Seeing them together on that last day was a bittersweet joy. Marie has long been a sunny and steadfast beacon of faith. Mom had tended to be a bit more cynical, more questioning, and more doubtful of her own worth as a child of God. Marie helped Mom to trust in her faith and in her own goodness, and reassured her through her actions and her very being that we will all be together again.

Mom spent Saturday evening with our brother David, up until about midnight. David read her some passages from our beloved late dad’s journals, another activity that had brought her and all of us so much joy and surprise over the past few months. My dad observed things with so much insight, it was so cool to see our lives as he had seen them back when we were growing up. Dave also played a tape he’d made years ago of Dad talking about various things — a golf game and other everyday things, and so Mom got to hear Dad’s voice, too.

She passed away early the next morning, just a little before seven. All in all, she had a beautiful and complete life, and when I miss her voice and her humor and her honesty and her cooking advice, and all our times together, I remind myself of that. Knowing she is together with Dad and her parents and her dear brother George, and her sister-in-law Aggie, and her cousin Corinne, and whatever manifestation the divine spirit takes in the afterlife, I feel calm. I don’t know what Heaven looks like, but I believe that Mom is part of that mystery now.

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Mickey Belden, 1938-2009

 

“Mickey” Sandra Duane Riley Belden, 70, died July 1, 2009, in Gloria’s Golden Heart Assisted Living, in Anchorage after suffering from a brain tumor.

A memorial service was held 2:00 pm Sunday, July 5, 2009, at UAA Fine Arts Building, Music Recital Hall with the Venerable Norman H.V. Elliott officiating. She will be inurned at Anchorage Memorial Park Columbarium at a later date.

Mrs. Belden was born November 27, 1938, in Belleville, Kansas to the late William Orville and Mildred Irene Harding Riley. In 1956, she graduated from Belleville High School and went on to Bethany College in Lindsborg, Kansas where she graduated with a Bachelors of Music in Voice in 1960 and a Bachelors of Music in Education in 1961. Mrs. Belden received a Master of Education in Adult Education from the University of Alaska Anchorage in 1999.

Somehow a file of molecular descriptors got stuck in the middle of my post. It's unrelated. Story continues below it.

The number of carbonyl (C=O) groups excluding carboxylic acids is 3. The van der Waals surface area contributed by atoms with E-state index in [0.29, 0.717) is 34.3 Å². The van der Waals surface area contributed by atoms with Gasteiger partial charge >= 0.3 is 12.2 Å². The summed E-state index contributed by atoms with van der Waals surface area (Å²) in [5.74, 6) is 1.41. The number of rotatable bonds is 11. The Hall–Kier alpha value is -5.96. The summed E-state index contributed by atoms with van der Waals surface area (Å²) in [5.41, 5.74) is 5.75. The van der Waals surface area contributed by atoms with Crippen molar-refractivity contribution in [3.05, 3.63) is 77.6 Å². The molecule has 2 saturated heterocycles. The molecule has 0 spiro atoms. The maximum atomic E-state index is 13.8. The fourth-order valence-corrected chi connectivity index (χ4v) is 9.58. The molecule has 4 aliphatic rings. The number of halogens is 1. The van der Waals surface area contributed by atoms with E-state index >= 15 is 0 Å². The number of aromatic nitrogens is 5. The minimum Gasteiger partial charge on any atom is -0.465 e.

From 1960-1973 Mrs. Belden was a music teacher in the Kansas Public School System and then went on to be a records clerk at the University of North Texas, Denton from 1973-1978. In 1978 she and her family moved to Anchorage where she worked at Anchorage Community College and University of Alaska Anchorage from 1978-1992 as a records clerk. She is most well-known, however, for being instructor of voice at ACC and UAA from 1980-2009.

Mickey was past president of the Anchorage Chapter of the National Association of Teachers of Singing, and she was a long-time member of the Col. John Mitchell Chapter of the Daughters of the American Revolution.

Mickey was a wonderful singer, inspired teacher to countless students, a devoted wife, mother and grandmother, and true friend. She took passionate interest in music, the arts and education. She was a voracious reader and water aerobics fanatic. We’ll miss her wry humor and her open approach to the people she met and to the challenges and opportunities she encountered.

She is survived by her husband, George Ross Belden; sons, Steven Ross (Rhea Richmond) Belden of Ninilchik, Alaska and David George (Mary-Terese Cozzola) Belden of Chicago, Illinois; grandchildren, Anneliese Mazatlana, Severn Rhead, and Esme Hedera Belmond all of Ninilchik, AK; aunt Betty Ann Cwik of Elk Grove Village, Illinois.

A memorial scholarship fund will be established at UAA in the near future.